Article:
Amid sexual harassment allegations, New York Governor Andrew Cuomo on Sunday issued a broad apology for encounters that “may have been insensitive or too personal,” and things he had said that were “misinterpreted as an unwanted flirtation.”
From the statement released in the afternoon:
At work sometimes I think I am being playful and make jokes that I think are funny. I do, on occasion, tease people in what I think is a good natured way. I do it in public and in private. You have seen me do it at briefings hundreds of times. I have teased people about their personal lives, their relationships, about getting married or not getting married. I mean no offense and only attempt to add some levity and banter to what is a very serious business.
I now understand that my interactions may have been insensitive or too personal and that some of my comments, given my position, made others feel in ways I never intended. I acknowledge some of the things I have said have been misinterpreted as an unwanted flirtation. To the extent anyone felt that way, I am truly sorry about that.
He denied inappropriate touching, propositioning anyone, and or intending to make anyone uncomfortable.
Former aide Lindsey Boylan had said that Cuomo kissed her without permission, suggested they play strip poker, and had a crush on her. Former aide Charlotte Bennett said that the governor groomed her for a possible sexual relationship, asked inappropriate questions about her love life, and when she was considering a tattoo, he suggested she get it in an certain intimidate area so no one would see it if she wore a dress.
After Bennett’s claims emerged on Saturday, the Cuomo administration engaged in a bit of see-sawing on how to address the mounting allegations. First, they announced a former federal judge would handle an “independent review,” but she used to work with a Cuomo aide. Lawmakers at both the state and federal level also demanded a legitimately independent investigation, some saying Cuomo should refer the matter to NY Attorney General Letitia James.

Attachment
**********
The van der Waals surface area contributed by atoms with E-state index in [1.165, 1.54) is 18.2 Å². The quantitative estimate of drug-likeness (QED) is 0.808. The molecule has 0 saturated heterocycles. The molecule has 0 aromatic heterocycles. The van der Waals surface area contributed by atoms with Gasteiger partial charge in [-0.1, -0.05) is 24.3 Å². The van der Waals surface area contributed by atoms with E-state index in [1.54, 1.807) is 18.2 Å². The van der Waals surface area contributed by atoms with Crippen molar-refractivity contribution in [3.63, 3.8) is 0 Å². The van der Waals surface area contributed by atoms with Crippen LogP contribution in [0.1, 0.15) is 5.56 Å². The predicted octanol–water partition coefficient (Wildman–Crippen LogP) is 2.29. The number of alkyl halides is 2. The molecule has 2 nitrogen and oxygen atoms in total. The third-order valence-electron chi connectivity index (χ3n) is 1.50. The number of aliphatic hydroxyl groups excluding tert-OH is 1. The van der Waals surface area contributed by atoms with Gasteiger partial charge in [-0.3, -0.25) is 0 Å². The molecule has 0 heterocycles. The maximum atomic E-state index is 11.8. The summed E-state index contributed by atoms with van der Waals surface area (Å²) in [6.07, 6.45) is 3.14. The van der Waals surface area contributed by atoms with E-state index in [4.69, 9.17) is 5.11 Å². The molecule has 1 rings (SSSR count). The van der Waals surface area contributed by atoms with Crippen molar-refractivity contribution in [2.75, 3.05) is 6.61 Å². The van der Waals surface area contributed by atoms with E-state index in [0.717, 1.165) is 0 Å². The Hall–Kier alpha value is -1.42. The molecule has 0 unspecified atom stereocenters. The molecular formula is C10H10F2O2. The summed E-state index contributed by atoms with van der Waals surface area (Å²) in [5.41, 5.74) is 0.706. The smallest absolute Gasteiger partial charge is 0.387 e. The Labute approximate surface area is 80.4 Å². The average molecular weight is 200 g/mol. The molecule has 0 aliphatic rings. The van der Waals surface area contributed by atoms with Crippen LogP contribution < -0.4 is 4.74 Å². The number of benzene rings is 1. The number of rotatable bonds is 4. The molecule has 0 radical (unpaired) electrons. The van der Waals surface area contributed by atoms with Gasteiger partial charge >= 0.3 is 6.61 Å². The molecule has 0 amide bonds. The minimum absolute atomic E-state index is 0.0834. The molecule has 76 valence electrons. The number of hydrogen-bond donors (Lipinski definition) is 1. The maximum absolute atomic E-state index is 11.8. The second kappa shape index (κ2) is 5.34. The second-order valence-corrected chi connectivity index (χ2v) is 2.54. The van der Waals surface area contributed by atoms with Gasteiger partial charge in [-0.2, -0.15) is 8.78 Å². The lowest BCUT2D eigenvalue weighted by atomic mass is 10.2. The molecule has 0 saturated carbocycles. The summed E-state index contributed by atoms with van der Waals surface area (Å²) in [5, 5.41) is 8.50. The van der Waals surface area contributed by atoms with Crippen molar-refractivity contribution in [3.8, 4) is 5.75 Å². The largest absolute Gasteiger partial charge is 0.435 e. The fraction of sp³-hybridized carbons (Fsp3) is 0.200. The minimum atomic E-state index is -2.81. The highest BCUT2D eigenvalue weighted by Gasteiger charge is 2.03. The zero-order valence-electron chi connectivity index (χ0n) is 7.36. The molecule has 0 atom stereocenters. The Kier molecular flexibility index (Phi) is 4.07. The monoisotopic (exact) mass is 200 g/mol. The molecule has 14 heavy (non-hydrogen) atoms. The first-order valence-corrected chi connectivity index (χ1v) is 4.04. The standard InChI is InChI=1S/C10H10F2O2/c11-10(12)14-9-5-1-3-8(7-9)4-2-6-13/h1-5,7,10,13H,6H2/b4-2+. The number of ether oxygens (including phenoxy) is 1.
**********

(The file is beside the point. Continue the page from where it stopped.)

The administration then said they reached out to not only James, but also Janet DiFiore, chief judge of the New York Court of Appeals. They would choose an independent lawyer together. Again, this fell short of what critics wanted. Cuomo appointed DiFiore to her seat in December 2015. James rejected the proposal, saying she wanted an actual referral so investigators could get subpoena power under state law.
New:@NewYorkStateAG James turns up the heat again on the governor, issuing a clarification that she rejects Cuomo’s call to send the matter to the state’s chief judge (his appointee).
“To clarify, I do not accept the governor’s proposal.” https://t.co/hnEYKe5T5N pic.twitter.com/IuL5246fMf
— Adam Klasfeld (@KlasfeldReports) February 28, 2021
Cuomo finally relented at the time he released his apology.
“The Governor’s office wants a thorough and independent review that is above reproach and beyond political interference,” his office said in a statement. “Therefore, the Governor’s office has asked Attorney General Tish James to select a qualified private lawyer to do an independent review of allegations of sexual harassment. The independent lawyer will be legally designated as a Special Independent Deputy Attorney General and granted all powers provided under Section 63(8) of the Executive Law. As necessary, other lawyers from the appointed lawyer’s firm shall be similarly designated to assist in the review. The lawyer shall report publicly their findings. The Governor’s office will voluntarily cooperate fully.”
[Image via David Dee Delgado/Getty Images]
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